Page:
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What is that?Athenian
We commonly assert that men ought not to enquire concerning the greatest god and about the universe, nor busy themselves in searching out their causes, since it is actually impious to do so; whereas the right course, in all probability, is exactly the opposite.Clinias
My statement sounds paradoxical, and it might be thought to be unbecoming in an old man; but the fact is that, when a man believes that a science is fair and true and beneficial to the State and altogether well-pleasing to God, [821b] he cannot possibly refrain any longer from declaring it.1Clinias
That is reasonable; but what science of this kind shall we find on the subject of stars?Athenian
At present, my good sirs, nearly all we Greeks say what is false about those mighty deities, the Sun and Moon.Clinias
What is the falsehood?Athenian
We assert that they, and some other stars along with them, never travel along the same path; and we call them “planets.”2 [821c] Clinias
Yes, by Zeus, Stranger, that is true; for I, during my life, have often noticed how Phosphorus and Hesperus and other stars never travel on the same course, but “wander” all ways; but as to the Sun and Moon, we all know that they are constantly doing this.Athenian
It is precisely for this reason, Megillus and Clinias, that I now assert that our citizens and our children ought to learn so much concerning all these facts about the gods of Heaven [821d] as to enable them not to blaspheme about them, but always to speak piously both at sacrifices and when they pray reverently at prayers.Clinias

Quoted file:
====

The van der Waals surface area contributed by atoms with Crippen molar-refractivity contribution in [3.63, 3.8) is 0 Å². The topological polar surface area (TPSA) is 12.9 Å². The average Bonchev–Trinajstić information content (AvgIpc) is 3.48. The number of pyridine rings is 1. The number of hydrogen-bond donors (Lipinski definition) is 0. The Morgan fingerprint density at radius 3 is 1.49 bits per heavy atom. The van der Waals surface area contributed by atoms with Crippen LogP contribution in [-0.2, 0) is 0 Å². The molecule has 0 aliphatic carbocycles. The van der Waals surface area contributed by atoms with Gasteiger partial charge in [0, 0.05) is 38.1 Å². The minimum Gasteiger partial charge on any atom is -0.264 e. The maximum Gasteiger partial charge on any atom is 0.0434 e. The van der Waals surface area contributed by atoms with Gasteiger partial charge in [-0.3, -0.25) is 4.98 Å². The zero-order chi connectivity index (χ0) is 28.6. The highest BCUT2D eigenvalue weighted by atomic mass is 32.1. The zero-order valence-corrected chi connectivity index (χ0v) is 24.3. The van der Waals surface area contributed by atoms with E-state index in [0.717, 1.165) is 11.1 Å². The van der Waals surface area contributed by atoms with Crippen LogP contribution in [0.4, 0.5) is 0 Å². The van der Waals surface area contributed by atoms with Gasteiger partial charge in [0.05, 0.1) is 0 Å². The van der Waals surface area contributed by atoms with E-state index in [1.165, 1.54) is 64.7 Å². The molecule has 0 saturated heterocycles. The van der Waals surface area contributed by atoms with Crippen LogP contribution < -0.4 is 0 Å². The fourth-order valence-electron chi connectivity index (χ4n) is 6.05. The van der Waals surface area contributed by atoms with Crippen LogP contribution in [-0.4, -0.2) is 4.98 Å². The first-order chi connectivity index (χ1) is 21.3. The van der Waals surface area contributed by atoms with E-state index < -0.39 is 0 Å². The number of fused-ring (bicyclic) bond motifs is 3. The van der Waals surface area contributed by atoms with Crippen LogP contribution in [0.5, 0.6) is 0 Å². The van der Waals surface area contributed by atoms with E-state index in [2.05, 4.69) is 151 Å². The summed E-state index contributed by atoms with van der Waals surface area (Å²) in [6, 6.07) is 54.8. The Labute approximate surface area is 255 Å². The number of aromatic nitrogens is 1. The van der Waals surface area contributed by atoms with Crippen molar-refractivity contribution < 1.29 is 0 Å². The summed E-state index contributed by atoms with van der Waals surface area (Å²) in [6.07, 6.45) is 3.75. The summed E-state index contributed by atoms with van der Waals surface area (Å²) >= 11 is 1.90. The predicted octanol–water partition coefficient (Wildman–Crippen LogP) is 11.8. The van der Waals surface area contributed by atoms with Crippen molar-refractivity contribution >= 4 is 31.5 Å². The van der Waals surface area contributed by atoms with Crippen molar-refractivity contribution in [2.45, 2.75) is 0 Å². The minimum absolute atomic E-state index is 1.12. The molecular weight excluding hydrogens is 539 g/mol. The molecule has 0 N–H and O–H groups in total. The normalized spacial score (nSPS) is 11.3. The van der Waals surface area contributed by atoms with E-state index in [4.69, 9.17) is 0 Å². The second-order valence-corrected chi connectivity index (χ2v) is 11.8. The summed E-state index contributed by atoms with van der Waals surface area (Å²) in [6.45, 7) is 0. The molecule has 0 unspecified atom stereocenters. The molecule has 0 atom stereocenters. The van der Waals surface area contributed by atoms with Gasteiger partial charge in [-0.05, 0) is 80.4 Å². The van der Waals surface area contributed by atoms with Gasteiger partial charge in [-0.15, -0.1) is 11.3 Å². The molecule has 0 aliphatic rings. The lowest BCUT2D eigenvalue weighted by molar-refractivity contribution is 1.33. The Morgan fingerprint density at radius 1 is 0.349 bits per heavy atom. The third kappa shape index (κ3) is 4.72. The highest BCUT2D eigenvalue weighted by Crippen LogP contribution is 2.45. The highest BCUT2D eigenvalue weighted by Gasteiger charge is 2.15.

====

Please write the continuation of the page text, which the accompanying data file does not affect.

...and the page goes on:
You are right, provided that, in the first place, it is possible to learn the subject you mention; and provided also that learning will make us correct any mistakes we may be making about them now,—then I, too, agree that a subject of such importance should be learned. This being so, do you make every effort to expound the matter, and we will endeavor to follow you and learn. [821e] Athenian
Well, the matter I speak of is not an easy one to learn; nor yet is it altogether difficult and demanding very prolonged study. In proof of this—although I was told of it neither in the days of my youth nor long ago, I may be able to explain it to you in a comparatively short time. Whereas, if it had been a difficult subject, I should never have been able to explain it to you at all—I at my age to you at yours.Clinias
Very true. But what is this science which you describe as marvellous and fitting for the young to learn, and which we are ignorant about?
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